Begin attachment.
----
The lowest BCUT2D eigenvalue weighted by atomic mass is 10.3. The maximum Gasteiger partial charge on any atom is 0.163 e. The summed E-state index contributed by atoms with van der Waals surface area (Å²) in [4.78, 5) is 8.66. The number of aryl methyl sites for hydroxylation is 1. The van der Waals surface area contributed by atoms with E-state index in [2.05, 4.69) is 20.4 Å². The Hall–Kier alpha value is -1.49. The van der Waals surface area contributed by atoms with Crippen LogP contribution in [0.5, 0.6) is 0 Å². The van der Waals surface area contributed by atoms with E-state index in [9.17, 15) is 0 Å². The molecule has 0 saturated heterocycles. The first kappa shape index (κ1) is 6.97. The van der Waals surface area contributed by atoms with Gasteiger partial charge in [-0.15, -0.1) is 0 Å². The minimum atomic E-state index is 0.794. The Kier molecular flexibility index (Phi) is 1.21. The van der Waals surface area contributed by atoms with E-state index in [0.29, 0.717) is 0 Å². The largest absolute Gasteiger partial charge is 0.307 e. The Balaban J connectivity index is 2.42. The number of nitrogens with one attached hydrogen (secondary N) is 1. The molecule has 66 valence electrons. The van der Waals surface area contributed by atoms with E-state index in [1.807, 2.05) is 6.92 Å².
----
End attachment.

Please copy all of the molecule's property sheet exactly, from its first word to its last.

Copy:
The lowest BCUT2D eigenvalue weighted by atomic mass is 10.3. The maximum Gasteiger partial charge on any atom is 0.163 e. The summed E-state index contributed by atoms with van der Waals surface area (Å²) in [4.78, 5) is 8.66. The number of aryl methyl sites for hydroxylation is 1. The van der Waals surface area contributed by atoms with E-state index in [2.05, 4.69) is 20.4 Å². The Hall–Kier alpha value is -1.49. The van der Waals surface area contributed by atoms with Crippen LogP contribution in [0.5, 0.6) is 0 Å². The van der Waals surface area contributed by atoms with E-state index in [9.17, 15) is 0 Å². The molecule has 0 saturated heterocycles. The first kappa shape index (κ1) is 6.97. The van der Waals surface area contributed by atoms with Gasteiger partial charge in [-0.15, -0.1) is 0 Å². The minimum atomic E-state index is 0.794. The Kier molecular flexibility index (Phi) is 1.21. The van der Waals surface area contributed by atoms with E-state index in [0.29, 0.717) is 0 Å². The largest absolute Gasteiger partial charge is 0.307 e. The Balaban J connectivity index is 2.42. The number of nitrogens with one attached hydrogen (secondary N) is 1. The molecule has 66 valence electrons. The van der Waals surface area contributed by atoms with E-state index in [1.807, 2.05) is 6.92 Å².